But I, like many parents, have a lot of self doubt. We have bad days when we are ill, the children fight or have problems, and life's circumstances overwhelm us. Last night at our homeschool meeting a woman shared with us about a Cheerio Kind of Day. I won't tell the story, since I haven't asked her permission and she is so much better at telling it than I am. I'll just say it has something to do with a toddler who was discovering his environment, a large box of Cheerios, an overwhelmed mother with a new baby, and a neighbor friend who broke into her house for a welfare check. For those of you who wonder about breaking into a neighbor's house to make sure everything is fine, this incident happened in the Midwest. I've lived in the Midwest and now on the West Coast. If anything happened here in California, the neighbors probably wouldn't notice unless fire is involved. It isn't rare to not see or talk to your neighbor for months. But in the Midwest, at least while I had lived there, everyone knows his neighbor's business. If something is wrong, the neighbors know almost before you do. Fortunately for my friend, her neighbor helped her on the Cheerio Day. And from then on, when one of them is going through a trial, the other sends her a picture of Cheerios. And in remembering the first Cheerio Kind of Day, my friend realizes that things have been worse, things will get better, and she is not alone.

Monday, October 8, 2012

Doing it Differently

Guide dog puppy raising and raising children with FASD, RAD, and past trauma have a lot of similarities. You basically have to toss a lot of what you know about raising dogs and children out the window. There are specific ways to respond to situations that are counter intuitive, and things that work for your average dog or child may create a lot of problems.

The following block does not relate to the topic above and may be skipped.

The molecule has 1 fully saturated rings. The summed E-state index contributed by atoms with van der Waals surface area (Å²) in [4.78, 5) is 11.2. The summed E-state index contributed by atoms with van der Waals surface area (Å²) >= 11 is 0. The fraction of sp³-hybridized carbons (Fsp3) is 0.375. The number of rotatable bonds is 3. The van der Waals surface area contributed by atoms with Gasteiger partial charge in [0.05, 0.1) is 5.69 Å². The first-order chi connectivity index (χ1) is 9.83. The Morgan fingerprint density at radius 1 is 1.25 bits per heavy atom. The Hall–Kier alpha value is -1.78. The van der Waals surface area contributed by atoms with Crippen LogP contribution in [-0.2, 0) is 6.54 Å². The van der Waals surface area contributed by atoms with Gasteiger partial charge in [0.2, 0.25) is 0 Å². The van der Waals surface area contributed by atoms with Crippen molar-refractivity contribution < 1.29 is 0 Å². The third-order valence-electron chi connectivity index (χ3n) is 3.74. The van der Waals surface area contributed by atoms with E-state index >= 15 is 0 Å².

We had to go to classes and read up on how to raise both the puppy and our foster/adopted children.  I am thankful for the training and support we received. It has prevented a lot of mistakes, though we still don't do things perfectly. There is ongoing learning we still do in order to keep up our skills and help us along the way. Even though after we adopted I am not required to attend classes and trainings for the kids, I still do a lot of reading and research on how to best raise and teach my children. We go to puppy training classes every other week for Brewster and read the manual just about daily as a part of our homeschool. We went to another puppy class yesterday.

Guide Dog Puppy Class

Brewster

Brewster Getting Fitted With a Gentle Leader
Another similarity is that in raising both the kids from hard places and with the puppy, there needs to be very a very positive style of dealing with different situations. We had a friend over who saw Brewster grab a sock. She suggested that we say no, take away the sock, and give him an old one to play with. That would work with most dogs, but we are to save "No!" for only the worst of situations, like running into the street. Picking up a sock needs a different kind of correction. We also can't let him play with any clothing, since this could lead to him being dropped from the program if he plays with anything other than his own toys.  We need to praise him a lot, but there are only certain situations where he gets a food reward. And the reward is just kibble from his regular rations. No dog biscuits for Brewster!